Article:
Thursday, October 31, 2013

Calgary, Edmonton and Strathcona County municipal election vote summaries

Results of the Alberta municipal elections were released on Friday. The following are the results of the three largest municipalities in the province, Calgary, Edmonton and Strathcona County:

2013 Calgary mayoral election

Mayoral candidate Popular Vote % Wards carried
Naheed K. Nenshi 193,393 73.65 14
Jon Lord 56,226 21.41 0
Sandra Hunter 4,181 1.59 0
Carter Thompson 3,157 1.20 0
Larry R. Heather 1,857 0.71 0
Bruce Jackman 1,397 0.53 0
Norm Perrault 1,117 0.43 0
Jonathan Joseph Sunstrum 775 0.30 0
Milan Papez 474 0.18 0
Popular vote %
Turnout: 39%
Main candidates

Wards won by candidate

Mayor Nenshi won easily, capturing all 14 of Calgary's wards. His top ward was Ward 8 (83%) in the central part of the city and his worst ward was Ward 10 (61%) in the east part of the city.

2013 Edmonton mayoral election

Mayoral candidate Popular Vote % Wards carried
Don Iveson 132,162 62.22 12
Karen Leibovici 41,182 19.39 0
Kerry Diotte 32,917 15.50 0
Joshua Semotiuk 2,596 1.22 0
Gordon Ward 2,248 1.06 0
Kristine Acielo 1,292 0.61 0
Popular vote %
Turnout: 33%
Main candidates
Wards won by candidate

In what was supposed to be a 3-way race, councillor Don Iveson won a decisive victory in Edmonton, capturing all 12 municipal wards. His top ward was Ward 8 (Strathcona area, in central Edmonton) where he won 70%. His worst ward was Ward 1 in West Edmonton where he won 55%.

2013 Strathcona County mayoral election

Mayoral candidate Popular Vote % Wards carried
Roxanne Carr 12,583 50.90 5
Linda Osinchuk 12,137 49.10 3
Popular vote %
Turnout: 37%
Main candidates
Wards won by candidate

The race in Strathcona County was razor thin, with councillor Roxanne Carr defeating mayor Osinchuk by just 446 votes. Carr won 5 wards, all in the north half of the county, while Osinchuk won the remaining 8 wards in the south. Carr's top ward was Ward 2 (59%) in central Sherwood Park where he was the councillor. Osinchuk's best ward was Ward 6 (54%) in the rural southwest.

Wednesday, October 30, 2013

Nunavut election summary

Nunavummiut (residents of Nunavut) went to the polls Monday to elect their legislative assembly. Unlike Canada’s 10 provinces or the Yukon, Nunavut has a consensus government, meaning there are no parties. The territory’s 22 lawmakers are elected the same way as politicians are in the south, except they are all independents. Now that the election is over, the newly elected legislative assembly will convene beginning on November 15 to elect a Premier from within its ranks.  This form of government is known as “consensus government”.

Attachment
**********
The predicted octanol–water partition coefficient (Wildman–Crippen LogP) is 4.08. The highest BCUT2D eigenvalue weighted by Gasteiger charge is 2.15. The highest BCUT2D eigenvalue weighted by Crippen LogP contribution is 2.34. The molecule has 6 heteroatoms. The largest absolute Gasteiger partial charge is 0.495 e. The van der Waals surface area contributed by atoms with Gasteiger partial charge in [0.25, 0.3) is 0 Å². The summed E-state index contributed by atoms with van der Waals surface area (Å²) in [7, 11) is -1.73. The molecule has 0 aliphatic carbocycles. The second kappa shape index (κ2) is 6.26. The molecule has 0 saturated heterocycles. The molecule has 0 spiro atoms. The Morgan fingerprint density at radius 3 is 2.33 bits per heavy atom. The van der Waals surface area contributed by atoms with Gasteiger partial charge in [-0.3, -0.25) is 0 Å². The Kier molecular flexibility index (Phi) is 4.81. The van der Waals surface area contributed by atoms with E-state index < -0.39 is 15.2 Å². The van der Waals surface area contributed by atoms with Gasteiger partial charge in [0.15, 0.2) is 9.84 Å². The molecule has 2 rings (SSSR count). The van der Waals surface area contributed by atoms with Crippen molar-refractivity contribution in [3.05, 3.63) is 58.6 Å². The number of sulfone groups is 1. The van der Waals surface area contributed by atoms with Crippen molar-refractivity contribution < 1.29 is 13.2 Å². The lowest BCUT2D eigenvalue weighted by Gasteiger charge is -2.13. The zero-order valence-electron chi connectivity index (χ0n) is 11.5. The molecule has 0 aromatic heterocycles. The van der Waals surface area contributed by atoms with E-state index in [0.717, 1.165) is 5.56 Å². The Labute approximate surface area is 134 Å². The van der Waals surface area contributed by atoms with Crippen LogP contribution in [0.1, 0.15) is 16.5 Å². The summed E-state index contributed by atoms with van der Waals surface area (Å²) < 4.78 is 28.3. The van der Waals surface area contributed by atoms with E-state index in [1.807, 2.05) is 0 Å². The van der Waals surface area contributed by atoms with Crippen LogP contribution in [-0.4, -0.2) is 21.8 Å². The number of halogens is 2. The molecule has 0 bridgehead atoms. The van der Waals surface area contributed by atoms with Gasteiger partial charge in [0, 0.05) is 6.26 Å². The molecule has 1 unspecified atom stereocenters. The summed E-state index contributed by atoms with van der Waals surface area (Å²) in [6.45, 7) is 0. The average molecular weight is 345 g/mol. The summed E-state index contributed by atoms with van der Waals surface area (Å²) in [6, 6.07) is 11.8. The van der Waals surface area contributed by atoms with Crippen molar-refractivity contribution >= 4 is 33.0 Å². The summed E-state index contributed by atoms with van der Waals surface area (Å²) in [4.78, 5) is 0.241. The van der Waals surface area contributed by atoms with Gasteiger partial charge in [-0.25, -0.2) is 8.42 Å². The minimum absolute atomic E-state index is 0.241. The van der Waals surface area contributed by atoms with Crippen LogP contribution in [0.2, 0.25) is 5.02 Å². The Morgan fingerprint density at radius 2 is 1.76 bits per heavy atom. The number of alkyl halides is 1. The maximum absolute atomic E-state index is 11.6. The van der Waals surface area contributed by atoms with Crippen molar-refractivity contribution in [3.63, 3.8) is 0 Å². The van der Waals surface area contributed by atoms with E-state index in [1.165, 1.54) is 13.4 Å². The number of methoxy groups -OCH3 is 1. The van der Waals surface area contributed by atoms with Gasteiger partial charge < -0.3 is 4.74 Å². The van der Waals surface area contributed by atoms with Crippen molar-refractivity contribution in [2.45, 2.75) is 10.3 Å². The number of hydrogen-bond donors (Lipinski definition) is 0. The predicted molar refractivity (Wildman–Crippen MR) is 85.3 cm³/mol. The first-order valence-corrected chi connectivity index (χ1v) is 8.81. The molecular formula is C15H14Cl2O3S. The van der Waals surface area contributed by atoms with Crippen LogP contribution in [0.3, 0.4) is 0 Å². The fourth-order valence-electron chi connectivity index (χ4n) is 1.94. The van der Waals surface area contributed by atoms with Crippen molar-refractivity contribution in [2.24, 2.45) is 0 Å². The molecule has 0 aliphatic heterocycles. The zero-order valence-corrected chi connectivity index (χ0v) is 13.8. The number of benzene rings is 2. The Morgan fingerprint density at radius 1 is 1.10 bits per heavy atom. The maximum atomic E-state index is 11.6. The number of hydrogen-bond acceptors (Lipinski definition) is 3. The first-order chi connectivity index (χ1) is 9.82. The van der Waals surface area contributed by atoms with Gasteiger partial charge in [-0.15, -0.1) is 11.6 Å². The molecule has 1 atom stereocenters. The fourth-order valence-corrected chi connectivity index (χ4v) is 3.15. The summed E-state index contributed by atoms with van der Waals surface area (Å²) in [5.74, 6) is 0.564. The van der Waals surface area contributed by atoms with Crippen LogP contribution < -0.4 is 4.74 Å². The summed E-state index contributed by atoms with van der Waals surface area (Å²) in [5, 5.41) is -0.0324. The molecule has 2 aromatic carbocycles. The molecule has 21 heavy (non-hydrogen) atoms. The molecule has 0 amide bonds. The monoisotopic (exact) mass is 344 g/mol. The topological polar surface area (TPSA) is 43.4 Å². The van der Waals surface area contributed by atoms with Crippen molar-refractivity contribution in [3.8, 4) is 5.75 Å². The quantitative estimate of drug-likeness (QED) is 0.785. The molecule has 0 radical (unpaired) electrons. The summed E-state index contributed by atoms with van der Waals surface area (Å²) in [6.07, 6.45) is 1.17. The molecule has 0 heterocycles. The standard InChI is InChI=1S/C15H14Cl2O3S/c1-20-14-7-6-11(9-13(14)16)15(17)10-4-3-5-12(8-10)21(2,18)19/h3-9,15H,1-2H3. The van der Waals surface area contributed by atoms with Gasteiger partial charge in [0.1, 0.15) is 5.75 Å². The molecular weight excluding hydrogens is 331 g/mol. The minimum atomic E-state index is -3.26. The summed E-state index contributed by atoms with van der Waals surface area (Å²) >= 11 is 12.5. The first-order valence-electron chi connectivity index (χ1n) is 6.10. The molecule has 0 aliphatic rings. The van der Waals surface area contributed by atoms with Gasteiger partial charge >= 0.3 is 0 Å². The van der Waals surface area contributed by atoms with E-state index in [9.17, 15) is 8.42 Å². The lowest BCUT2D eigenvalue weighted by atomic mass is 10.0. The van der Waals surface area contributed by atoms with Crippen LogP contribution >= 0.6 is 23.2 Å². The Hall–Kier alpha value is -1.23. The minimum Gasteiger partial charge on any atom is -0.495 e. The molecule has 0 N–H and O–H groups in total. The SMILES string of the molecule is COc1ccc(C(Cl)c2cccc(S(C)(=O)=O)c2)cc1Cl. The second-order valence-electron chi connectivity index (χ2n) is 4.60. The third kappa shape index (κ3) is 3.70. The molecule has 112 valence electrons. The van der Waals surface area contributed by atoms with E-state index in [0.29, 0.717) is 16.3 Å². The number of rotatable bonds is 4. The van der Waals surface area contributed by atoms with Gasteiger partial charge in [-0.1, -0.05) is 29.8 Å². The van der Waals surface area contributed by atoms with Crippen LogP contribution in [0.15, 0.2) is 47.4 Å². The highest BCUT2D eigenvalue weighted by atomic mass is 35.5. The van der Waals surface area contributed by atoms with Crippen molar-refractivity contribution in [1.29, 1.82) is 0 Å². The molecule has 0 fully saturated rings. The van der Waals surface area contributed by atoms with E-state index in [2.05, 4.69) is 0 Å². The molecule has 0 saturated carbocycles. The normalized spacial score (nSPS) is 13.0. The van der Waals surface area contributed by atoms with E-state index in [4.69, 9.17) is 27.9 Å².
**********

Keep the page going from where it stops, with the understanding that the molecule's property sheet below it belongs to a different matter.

Nunavut’s current Premier is Eva Aariak, who represents the Iqaluit East constituency, in Nunavut’s capital. She has been Premier since the last election in 2008, when she replaced Nunavut’s first Premier (Nunavut became a territory in 1999), Paul Okalik.  Aariak however announced she would not be seeking the Premiership for the next term, but she did run in the new riding of Iqaluit-Tasiluk in the city’s north end.

Nunavut's 22 new ridings


Nunavut is Canada’s smallest territory with only 32,000 people. However, it is Canada’s third fastest growing jurisdiction, with a population growth rate of 8.3% between 2006 and 2011. This trails only Alberta and the Yukon. This population growth spurred the territory to increase the size of the legislature from 19 districts to 22, changing the electoral map of the territory. Iqaluit, the territory’s largest city- gained one seat, from three to four. Arviat, Nunavut’s second largest community located in the far south of the mainland has been split in two, with its new riding also taking in the neighbouring community of Whale Cove. In addition- despite being Nunavut’s 7th largest community- Igloolik was also split in half, with its northern half becoming the new riding of Aggu and the southern half remaining in the former riding of Amittuq with the nearby community of Hall Beach. This division is perplexing, considering the larger communities of Baker Lake, Cambridge Bay and Pond Inlet are not split between more than one riding. Also, Igloolik registered a decrease in population between 2006 and 2011, while Baker Lake, Cambridge Bay and Pond Inlet did not. This strange pecularity showed up on election day, as only 226 people voted (out of 457 registered voters), with the winner receiving 96 votes. This is the lowest raw turnout out of all Nunavut ridings that held elections.

Other major riding boundary changes include the former riding of Nattilik losing the community of Talyoak to become Gjoa Haven, with Talyoak joining Kugaaruk (Pelly Bay) in the new riding of Netsilik. Kugaaruk was removed from the riding of Aivilik which gains Coal Harbour from Nanulik becoming Aivilik. The other community in Naulik, Chesterfield Inlet joins the riding of Rankin Inlet North to become the new riding of Rankin Inlet-Chesterfield North. Rankin Inlet South-Whale Cove loses Whale Cove to the aforementioned new riding of Arviat North-Whale Cove.